A clay tablet inscribed with thirteen verses of Homer’s “Odyssey” found at Ancient Olympia, and the wreck of a 2,400-year-old Greek merchant ship found on the seabed of the Black Sea made the list of the “Top 10 Discoveries of 2018” in the current issue of Archaeology magazine.
The monthly periodical of the Archaeological Institute of America notes that the tablet belongs to the Roman era, possibly earlier than the third century A.D., and was found with other Roman-era remains near the sanctuary of ancient Olympia during a surface survey.
The clay piece appears to be the oldest surviving excerpt from Book 14 of the Odyssey, comprising verses 1-8 and 9-13, according to an announcement after its discovery in July, 2018.
The archaeological team had said at the time that “as far as we know, it is the first example of a clay tablet containing an excerpt of the Odyssey, and experts are researching whether this is the oldest sample of Homer’s epic poems to have been found on Greek territory (with the exception of pottery shards containing one or two verses).”
The tablet was found during a geoarchaeological survey conducted around the sanctuary under the supervision of Dr. Erofili-Iris Kollia, director of the Ilia Prefecture Ephorate of Antiquities, with the collaboration of the German Archaeological Institute and three German universities.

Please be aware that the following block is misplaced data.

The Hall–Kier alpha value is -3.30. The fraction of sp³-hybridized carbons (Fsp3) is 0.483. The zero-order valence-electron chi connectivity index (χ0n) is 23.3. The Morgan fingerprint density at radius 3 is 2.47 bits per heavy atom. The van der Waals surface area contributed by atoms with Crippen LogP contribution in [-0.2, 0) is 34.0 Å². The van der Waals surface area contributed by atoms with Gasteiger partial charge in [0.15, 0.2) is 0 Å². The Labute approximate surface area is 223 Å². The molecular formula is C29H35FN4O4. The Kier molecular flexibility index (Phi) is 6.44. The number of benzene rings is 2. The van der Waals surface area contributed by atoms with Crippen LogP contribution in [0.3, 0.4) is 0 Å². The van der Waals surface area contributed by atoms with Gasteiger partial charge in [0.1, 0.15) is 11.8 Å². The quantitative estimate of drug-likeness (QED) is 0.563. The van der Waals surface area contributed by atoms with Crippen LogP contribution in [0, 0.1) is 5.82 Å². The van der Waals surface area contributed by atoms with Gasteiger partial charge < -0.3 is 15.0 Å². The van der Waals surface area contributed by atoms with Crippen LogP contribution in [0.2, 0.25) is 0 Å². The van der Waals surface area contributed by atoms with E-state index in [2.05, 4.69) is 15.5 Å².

Archaeology magazine also cites among its Top 10 for 2018 discoveries the wreck of a 2,400-year-old Greek merchant ship found on the seabed of the Black Sea, which is considered the oldest undisturbed shipwreck in the world.
The vessel was located by the Black Sea Maritime Archaeology Project as they surveyed the sea floor some 50 miles off the coast of Bulgaria with a remote deep-sea camera system.
The 75-foot-long wooden ship remains remarkably well-preserved because the Black Sea’s waters are oxygen-free at that depth. This has allowed experts to examine elements of ancient ship construction for the first time, including the design of the mast, twin rudders, and rowing benches.
“A ship, surviving intact, from the Classical world is something I would never have believed possible,” says Jon Adams of the University of Southampton. “This will change our understanding of shipbuilding and seafaring in the ancient world.”